• Regarding the termination as a result of 90 days of inactivity, it is as @jierlich said an attempt to propose a criterion not only for joining the DAO, but also for leaving in order to avoid unlimited participation. An example for the relevance of clarifying whether someone is a DAO participant or not is to identify potential related party transactions and to deal with them in a proper way. Another example is the allocation of IP rights according to clause 10, as this only applies to SafeDAO Participants and Service Providers. This being said, there are several situations, other than liability matters, where it is necessary to define a DAO membership.

  • Good catch regarding the incorrect referencing.

  • Call for action: It would be a huge achievement if the Safe community would come up with a definition of “Participation” and “Participation Termination Event”. The current wording is a proposal that already accomplishes its purpose if it is seen as a thought-provoking impulse. It would be even better if an alternative proposal could be brought forward from the ranks of the community that would receive general approval.

  • I disagree with the classification as legal theatre. While it is obvious that a legal proposal is not everyone’s darling, its value should not be underestimated. Besides the benefit of contractual agreements being a useful back-up for governance structures in case the technical infrastructure does not work as desired, a document like the participation agreement should also prevent DAOs from being put under too much pressure in their immature stage of development. DAO governance is still nascent. It is likely that this will become more professional in the future. However, this will probably also be accompanied by the development of activist tokenholders groups that will try to extract value from DAOs for their own benefit under the threat of legal action. The implementation of a participation agreement could be a suitable mechanism to prevent this as a precautionary measure so that the SafeDAO governance structures can grow organically without such a distraction.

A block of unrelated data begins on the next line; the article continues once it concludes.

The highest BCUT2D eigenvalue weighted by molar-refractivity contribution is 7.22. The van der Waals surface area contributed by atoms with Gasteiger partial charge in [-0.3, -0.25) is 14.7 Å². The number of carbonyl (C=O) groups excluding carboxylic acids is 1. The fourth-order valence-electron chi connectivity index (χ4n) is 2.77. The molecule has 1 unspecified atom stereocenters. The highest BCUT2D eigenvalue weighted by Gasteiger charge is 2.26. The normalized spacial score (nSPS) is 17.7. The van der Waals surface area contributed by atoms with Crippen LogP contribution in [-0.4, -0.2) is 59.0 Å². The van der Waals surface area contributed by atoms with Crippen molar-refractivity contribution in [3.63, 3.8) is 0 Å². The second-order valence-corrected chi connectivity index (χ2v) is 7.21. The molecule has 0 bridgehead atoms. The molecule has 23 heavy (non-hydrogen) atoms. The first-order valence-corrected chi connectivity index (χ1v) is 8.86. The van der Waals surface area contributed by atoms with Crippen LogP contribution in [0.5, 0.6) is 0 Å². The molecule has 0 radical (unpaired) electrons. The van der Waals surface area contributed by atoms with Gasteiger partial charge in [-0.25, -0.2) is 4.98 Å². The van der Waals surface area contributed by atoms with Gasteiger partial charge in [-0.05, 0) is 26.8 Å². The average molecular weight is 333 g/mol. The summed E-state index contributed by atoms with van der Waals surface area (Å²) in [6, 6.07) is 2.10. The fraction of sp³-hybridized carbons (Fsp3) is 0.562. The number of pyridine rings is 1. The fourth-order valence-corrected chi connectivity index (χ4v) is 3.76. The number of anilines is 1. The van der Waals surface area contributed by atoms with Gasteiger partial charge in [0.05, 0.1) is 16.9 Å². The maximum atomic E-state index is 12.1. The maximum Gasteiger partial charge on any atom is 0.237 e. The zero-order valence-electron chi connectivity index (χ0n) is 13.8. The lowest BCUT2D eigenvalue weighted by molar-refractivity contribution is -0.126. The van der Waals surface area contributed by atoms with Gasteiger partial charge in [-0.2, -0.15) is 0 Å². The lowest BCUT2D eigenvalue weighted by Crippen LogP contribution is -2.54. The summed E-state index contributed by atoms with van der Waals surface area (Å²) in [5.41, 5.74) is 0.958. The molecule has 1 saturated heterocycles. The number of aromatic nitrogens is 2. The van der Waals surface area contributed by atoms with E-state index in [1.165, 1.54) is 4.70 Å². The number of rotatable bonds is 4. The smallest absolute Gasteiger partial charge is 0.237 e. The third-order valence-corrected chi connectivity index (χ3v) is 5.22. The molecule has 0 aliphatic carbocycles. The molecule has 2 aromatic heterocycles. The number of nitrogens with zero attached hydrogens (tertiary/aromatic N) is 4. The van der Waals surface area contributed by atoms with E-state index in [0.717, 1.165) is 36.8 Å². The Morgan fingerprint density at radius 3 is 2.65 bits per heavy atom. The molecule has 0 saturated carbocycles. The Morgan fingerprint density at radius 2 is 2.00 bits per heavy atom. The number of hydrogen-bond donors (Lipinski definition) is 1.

For now, there is a SafeDAO Multisig used for the initial token distribution, controlled by signers appointed by the Safe Ecosystem Foundation. There is no clear pathway how these Multisig signers will be leveraged in the future, so the participation agreement mainly enables the appointement of signers in Multisig setups. How this would happen is up to future discussions / proposals.


Hey @Christoph , It is time to bring SEP #1 to snapshot for a vote.(You mentioned community vote, I’m not sure if it’s snapshot vote or is it just forum vote)

  • The last feedback on this proposal came from three days ago and the community doesn’t seem to have anything else to add.